Not Horsin’ AROUND | SkyHiNews.com

Not Horsin’ AROUND

Cindy Kleh
Special to the Sky-Hi News
Mary Sullivan is leading JJ, the therapy horse on a trail ride at YMCA/Snow Mountain Ranch. Skyler Heroux, 17, a MPHS senior this year.
Cindy Kleh / Special to the Sky-Hi News |

The mission of the National Sports Center for the Disabled (NSCD) is to enable the human spirit through therapeutic sports and recreation, and this enrichment goes both ways – to the participants who suffer physical and cognitive challenges, and the volunteers who step up to help them achieve their dreams of becoming adventurous and athletic.

“I feel like a better person on the drive home,” said Mary Sullivan, a new volunteer who started with the Therapeutic Riding Center in June. “I learn more there in three hours than I could anywhere else! It’s so powerful and humbling at the same time – to all be part of a team that is making it happen!”

Sullivan and her husband purchased a condo in Granby Ranch, and she decided to volunteer at the riding center, located at YMCA/Snow Mountain Ranch, to get more involved with children and horses and to meet people in her new community. The bonus for her was being an active part of special, positive events – sometimes even miracles – that unfold there daily.

“This young boy the other day decided he didn’t want anything to do with the big horse he was assigned,” recalled Sullivan. “I guess you could say that he was having an ‘episode.’ His caregiver took him inside the yurt to talk to him, and he came back in about 10 minutes and went up to Blackie and started brushing him. It was just magic! Then she asked him if he wanted to sit on Blackie, and he did!”

Sullivan was also impressed with the staff that has helped her learn new horse skills. “They blew me away! I learned how to tie a slip-knot from a woman who had only one arm!”

The Therapeutic Riding Center is in need of more volunteers this summer because they’ve been hit with a double whammy of an increase in the number of programs and the addition of winter riding at Straawberry Creek Ranch. The number of participants in each of those programs has also risen. Volunteers should be at least 16 (unless they have prior horse experience), and be prepared to do anything around the riding center that needs doing – that could be grooming and tacking, or teaching those skills to students and other volunteers; or it could be side-walking – walking closely beside the therapy horse and student to make sure they are secure and balanced in the saddle.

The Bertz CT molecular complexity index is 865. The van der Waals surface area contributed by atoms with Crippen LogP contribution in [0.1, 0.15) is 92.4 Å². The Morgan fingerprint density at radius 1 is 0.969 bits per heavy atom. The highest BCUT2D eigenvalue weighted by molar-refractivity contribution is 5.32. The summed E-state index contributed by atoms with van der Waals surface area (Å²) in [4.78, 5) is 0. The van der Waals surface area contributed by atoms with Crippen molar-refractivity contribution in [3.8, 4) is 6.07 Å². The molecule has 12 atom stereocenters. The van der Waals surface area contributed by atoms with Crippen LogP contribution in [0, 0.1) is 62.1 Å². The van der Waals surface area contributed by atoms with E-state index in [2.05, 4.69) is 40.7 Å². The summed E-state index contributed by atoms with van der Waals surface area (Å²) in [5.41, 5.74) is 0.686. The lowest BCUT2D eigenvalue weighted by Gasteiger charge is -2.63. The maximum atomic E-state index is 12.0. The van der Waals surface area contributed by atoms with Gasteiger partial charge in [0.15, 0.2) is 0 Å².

What to Expect

Lessons are usually 90 minutes, with volunteer shifts lasting 2.5 hours to all day (signup is online). Lessons include a trail ride through meadows of wildflowers and young trees on the YMCA property. Volunteers do not ride the horses, but they learn how to:

Go into a corral and put a halter on a specific horse needed for a lesson;

Groom and tack that horse correctly;

Use correct horse and tack terminology;

Lead and side-walk during a lesson;

Pitch in on various chores around the riding center, such as “mucking” (the never-ending cleanup of horse manure from the ring and corral).

Skyler Heroux will be a senior next fall at Middle Park High School, and he must complete 40 hours of community service to graduate. He decided to get his hours out of the way this summer by volunteering at the Therapeutic Riding Center.

“I chose the riding center because it was a unique way for me to earn my community service hours and get to know a part of my hometown culture at the same time. Honestly, I was a little anxious around the horses at first, because I knew next to nothing about them. But after just a day, I learned what beautiful and loving animals they are. I didn’t know how enjoyable it would be until I got there and got thrown in the loop. It is my first year with NSCD, but it’s definitely not my last.”

Nicole Robinson has been the Director at the Therapeutic Riding Center for three years, and she truly enjoys her job. “I work for smiles … those are the tips I receive every day. I love the horses, but it’s the participants that really make my day,” she said. “We have a strong community of staff, volunteers, participants, and their families, and we are all working toward a common goal.”

Equine-assisted therapy, or hippotherapy, offers many benefits to the rider whether he/she is disabled or not, including increased muscle strength and flexibility, as well as improved posture. Grooming and directing a 2000-pound animal also gives the rider more self-confidence and better self-esteem. Sometimes, just sitting on a horse will inspire kids and adults who do not talk much to become engaged and talkative. Some even hug and thank their horse for the ride. According to Robinson, there is one 18-year-old young man that has been coming to the riding center for years. The mechanics of horseback riding make it possible for him to stand up and walk a few steps – something that physical therapy and massage had not been able to achieve.


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